• Shortfall of 20-somethings: The Wall Street Journal reports a shortfall of about half a million workers in their early 20s compared to 2019 levels. While caretaking is reported as the main reason for this age group staying out of the job market, other reasons include choosing to further their education, workplace health concerns, and waiting for the right opportunity to come along in a tight market. This group represents the future of the labor force and presents even more significant challenges to recruiting efforts.
Creative hiring/recruiting: Besides raising wages and offering signing/retention bonuses, employers have been offering perks such as flexible work schedules, 4-day work weeks, full or part-time work from home, childcare, and other benefits. Employers also are turning to less experienced workers, people with minor criminal backgrounds, and foreign workers to help fill staffing gaps.
Flexible work environment: A popular strategy is the flexible work environment, in which in-person, hybrid, and remote work combine to meet business needs. Surveys have found that employees like the idea of eliminating or reducing commuting costs along with lower spending on meals, entertainment, personal services, and shopping.
Growth in AI/automation: With employers being forced to operate with fewer workers in many industry sectors, the use of artificial intelligence/automation will continue to increase. Online commerce is increasing along with more self-serve activities such as the use of kiosks for ordering food, hotel check-in, etc. eliminating several routine jobs.
Looking for a New Career in the New Year? Looking to Hire? Here’s Help!
CareerSource offers virtual and in-person job fairs, classes, and facilities for job searches, grants for job skills training for those who qualify, career development and consulting – at no cost! During the past five program years, CareerSource Palm Beach County assisted nearly 45,000 residents find employment/reemployment ranging from entry-level to executive suite, with salaries from these jobs creating $700 million in annual wages. CareerSource also awarded $14.7 million in grants to area businesses and employees for job training and educational assistance during that time. More information is at www.careersourcepbc.com.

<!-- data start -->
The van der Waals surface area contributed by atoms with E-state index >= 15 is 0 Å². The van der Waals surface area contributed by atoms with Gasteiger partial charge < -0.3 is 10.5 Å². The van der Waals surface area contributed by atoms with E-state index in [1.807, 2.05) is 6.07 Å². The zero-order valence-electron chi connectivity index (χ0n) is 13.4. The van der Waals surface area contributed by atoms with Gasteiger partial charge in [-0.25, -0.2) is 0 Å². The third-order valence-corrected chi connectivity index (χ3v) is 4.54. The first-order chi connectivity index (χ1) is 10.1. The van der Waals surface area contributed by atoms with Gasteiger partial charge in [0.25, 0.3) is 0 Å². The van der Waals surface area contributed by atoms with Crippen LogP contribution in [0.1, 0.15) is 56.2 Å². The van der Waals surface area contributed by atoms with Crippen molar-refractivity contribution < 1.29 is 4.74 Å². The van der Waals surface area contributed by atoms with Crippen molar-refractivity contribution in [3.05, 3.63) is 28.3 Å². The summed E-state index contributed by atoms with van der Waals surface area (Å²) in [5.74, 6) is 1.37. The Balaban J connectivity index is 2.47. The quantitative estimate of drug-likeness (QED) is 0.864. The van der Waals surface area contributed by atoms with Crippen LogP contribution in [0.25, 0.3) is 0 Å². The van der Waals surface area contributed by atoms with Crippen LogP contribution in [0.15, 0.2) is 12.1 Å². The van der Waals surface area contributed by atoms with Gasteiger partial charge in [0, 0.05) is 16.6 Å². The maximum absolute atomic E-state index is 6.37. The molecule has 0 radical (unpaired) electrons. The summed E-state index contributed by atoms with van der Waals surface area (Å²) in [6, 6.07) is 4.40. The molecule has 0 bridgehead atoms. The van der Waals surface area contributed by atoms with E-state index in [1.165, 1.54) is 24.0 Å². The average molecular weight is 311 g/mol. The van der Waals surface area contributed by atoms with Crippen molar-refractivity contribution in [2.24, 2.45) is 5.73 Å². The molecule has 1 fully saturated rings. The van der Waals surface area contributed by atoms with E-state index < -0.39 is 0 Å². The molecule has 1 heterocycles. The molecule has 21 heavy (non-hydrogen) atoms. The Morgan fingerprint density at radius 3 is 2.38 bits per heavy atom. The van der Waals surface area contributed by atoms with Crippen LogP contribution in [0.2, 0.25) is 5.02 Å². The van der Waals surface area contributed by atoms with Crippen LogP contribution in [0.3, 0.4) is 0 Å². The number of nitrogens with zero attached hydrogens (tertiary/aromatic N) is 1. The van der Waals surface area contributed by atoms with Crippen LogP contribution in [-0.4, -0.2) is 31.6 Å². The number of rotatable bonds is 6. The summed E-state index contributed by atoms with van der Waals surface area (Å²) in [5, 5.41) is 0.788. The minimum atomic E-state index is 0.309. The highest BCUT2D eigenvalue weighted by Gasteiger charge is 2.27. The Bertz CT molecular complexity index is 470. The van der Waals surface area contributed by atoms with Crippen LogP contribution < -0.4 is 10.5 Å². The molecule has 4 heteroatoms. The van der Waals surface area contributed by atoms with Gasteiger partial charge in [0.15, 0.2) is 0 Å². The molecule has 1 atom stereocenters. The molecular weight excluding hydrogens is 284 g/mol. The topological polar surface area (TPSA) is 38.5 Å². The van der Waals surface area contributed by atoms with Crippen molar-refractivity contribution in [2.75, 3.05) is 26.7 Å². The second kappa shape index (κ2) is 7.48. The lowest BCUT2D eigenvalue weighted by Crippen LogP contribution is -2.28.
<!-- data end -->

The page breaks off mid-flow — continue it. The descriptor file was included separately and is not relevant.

CareerSource also provides services to help businesses prosper in today’s challenging marketplace. CareerSource absorbs the cost of most of these services including recruitment, assessments, and referrals of qualified job candidates; space and staff assistance for screening/interviewing candidates; and grants for training employees.
Next employment report coming March 24: State and local employment reports for Jan. and Feb. 2023 are scheduled for release, respectively, on March 13 and 24, 2023. At the beginning of each year, there is a lag in reporting Jan. and Feb. employment data as the government recalibrates historical data factoring in new population inputs and revisions to economic data, creating changes in the original statistics.
Note to editors: You are invited to interview a CareerSource spokesperson on local employment and economic trends. Please call 561.340.1061 ext. 2229 for scheduling before 3 p.m. today.
Note: The unemployment rate is a measure of how many people in the labor force are out of a job. For example, if total employment holds constant and unemployed Americans stop looking for work, thereby leaving the labor force, the unemployment rate will fall even though no jobs have been added. Conversely, if employment holds steady and recent graduates enter the labor force looking for work, the unemployment rate will rise even though no jobs have disappeared.
IN COMPLIANCE WITH THE STEVENS AMENDMENT:
CareerSource Palm Beach County, Inc. is the direct service provider for various workforce programs supported by the U.S. Departments of Labor, Health and Human Services, Education and other agencies as part of awards totaling $15,851,406 (revised annually). Unless otherwise stipulated, all statements, news releases, requests for proposals, bid solicitations and other applicable documents are fully funded from federal sources.